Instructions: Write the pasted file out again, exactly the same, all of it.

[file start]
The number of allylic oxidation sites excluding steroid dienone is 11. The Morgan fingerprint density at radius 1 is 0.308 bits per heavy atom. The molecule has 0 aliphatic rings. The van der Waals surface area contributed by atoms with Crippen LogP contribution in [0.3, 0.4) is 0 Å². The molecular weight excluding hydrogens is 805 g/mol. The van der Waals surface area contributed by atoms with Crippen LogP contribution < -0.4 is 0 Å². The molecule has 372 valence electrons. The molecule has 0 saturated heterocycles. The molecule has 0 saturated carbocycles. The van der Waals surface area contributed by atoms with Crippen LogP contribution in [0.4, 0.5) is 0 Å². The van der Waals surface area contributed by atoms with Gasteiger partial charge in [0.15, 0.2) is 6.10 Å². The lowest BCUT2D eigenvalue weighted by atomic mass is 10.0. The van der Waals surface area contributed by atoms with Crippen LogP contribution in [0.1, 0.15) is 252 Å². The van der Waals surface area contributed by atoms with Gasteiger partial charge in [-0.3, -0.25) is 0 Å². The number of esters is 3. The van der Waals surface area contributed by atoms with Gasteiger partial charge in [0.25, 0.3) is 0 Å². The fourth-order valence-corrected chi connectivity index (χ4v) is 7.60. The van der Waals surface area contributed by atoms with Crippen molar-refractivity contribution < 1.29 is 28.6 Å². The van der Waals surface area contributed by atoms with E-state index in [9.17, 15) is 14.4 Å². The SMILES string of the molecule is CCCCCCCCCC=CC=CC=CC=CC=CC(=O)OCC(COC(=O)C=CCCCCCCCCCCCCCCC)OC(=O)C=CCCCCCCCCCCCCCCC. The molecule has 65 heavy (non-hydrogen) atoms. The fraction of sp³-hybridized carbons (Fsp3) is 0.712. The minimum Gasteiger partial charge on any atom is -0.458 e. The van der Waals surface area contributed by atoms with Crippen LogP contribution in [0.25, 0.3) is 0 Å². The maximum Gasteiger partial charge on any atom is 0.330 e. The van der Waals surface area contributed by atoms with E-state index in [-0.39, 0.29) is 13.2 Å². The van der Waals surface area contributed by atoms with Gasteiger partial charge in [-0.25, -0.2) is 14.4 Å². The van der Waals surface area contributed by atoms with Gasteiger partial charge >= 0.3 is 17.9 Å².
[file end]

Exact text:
The number of allylic oxidation sites excluding steroid dienone is 11. The Morgan fingerprint density at radius 1 is 0.308 bits per heavy atom. The molecule has 0 aliphatic rings. The van der Waals surface area contributed by atoms with Crippen LogP contribution in [0.3, 0.4) is 0 Å². The molecular weight excluding hydrogens is 805 g/mol. The van der Waals surface area contributed by atoms with Crippen LogP contribution < -0.4 is 0 Å². The molecule has 372 valence electrons. The molecule has 0 saturated heterocycles. The molecule has 0 saturated carbocycles. The van der Waals surface area contributed by atoms with Crippen LogP contribution in [0.4, 0.5) is 0 Å². The van der Waals surface area contributed by atoms with Gasteiger partial charge in [0.15, 0.2) is 6.10 Å². The lowest BCUT2D eigenvalue weighted by atomic mass is 10.0. The van der Waals surface area contributed by atoms with Crippen LogP contribution in [0.1, 0.15) is 252 Å². The van der Waals surface area contributed by atoms with Gasteiger partial charge in [-0.3, -0.25) is 0 Å². The number of esters is 3. The van der Waals surface area contributed by atoms with Gasteiger partial charge in [0.25, 0.3) is 0 Å². The fourth-order valence-corrected chi connectivity index (χ4v) is 7.60. The van der Waals surface area contributed by atoms with Crippen molar-refractivity contribution < 1.29 is 28.6 Å². The van der Waals surface area contributed by atoms with E-state index in [9.17, 15) is 14.4 Å². The SMILES string of the molecule is CCCCCCCCCC=CC=CC=CC=CC=CC(=O)OCC(COC(=O)C=CCCCCCCCCCCCCCCC)OC(=O)C=CCCCCCCCCCCCCCCC. The molecule has 65 heavy (non-hydrogen) atoms. The fraction of sp³-hybridized carbons (Fsp3) is 0.712. The minimum Gasteiger partial charge on any atom is -0.458 e. The van der Waals surface area contributed by atoms with Crippen LogP contribution in [0.25, 0.3) is 0 Å². The maximum Gasteiger partial charge on any atom is 0.330 e. The van der Waals surface area contributed by atoms with E-state index in [-0.39, 0.29) is 13.2 Å². The van der Waals surface area contributed by atoms with Gasteiger partial charge in [-0.25, -0.2) is 14.4 Å². The van der Waals surface area contributed by atoms with Gasteiger partial charge >= 0.3 is 17.9 Å².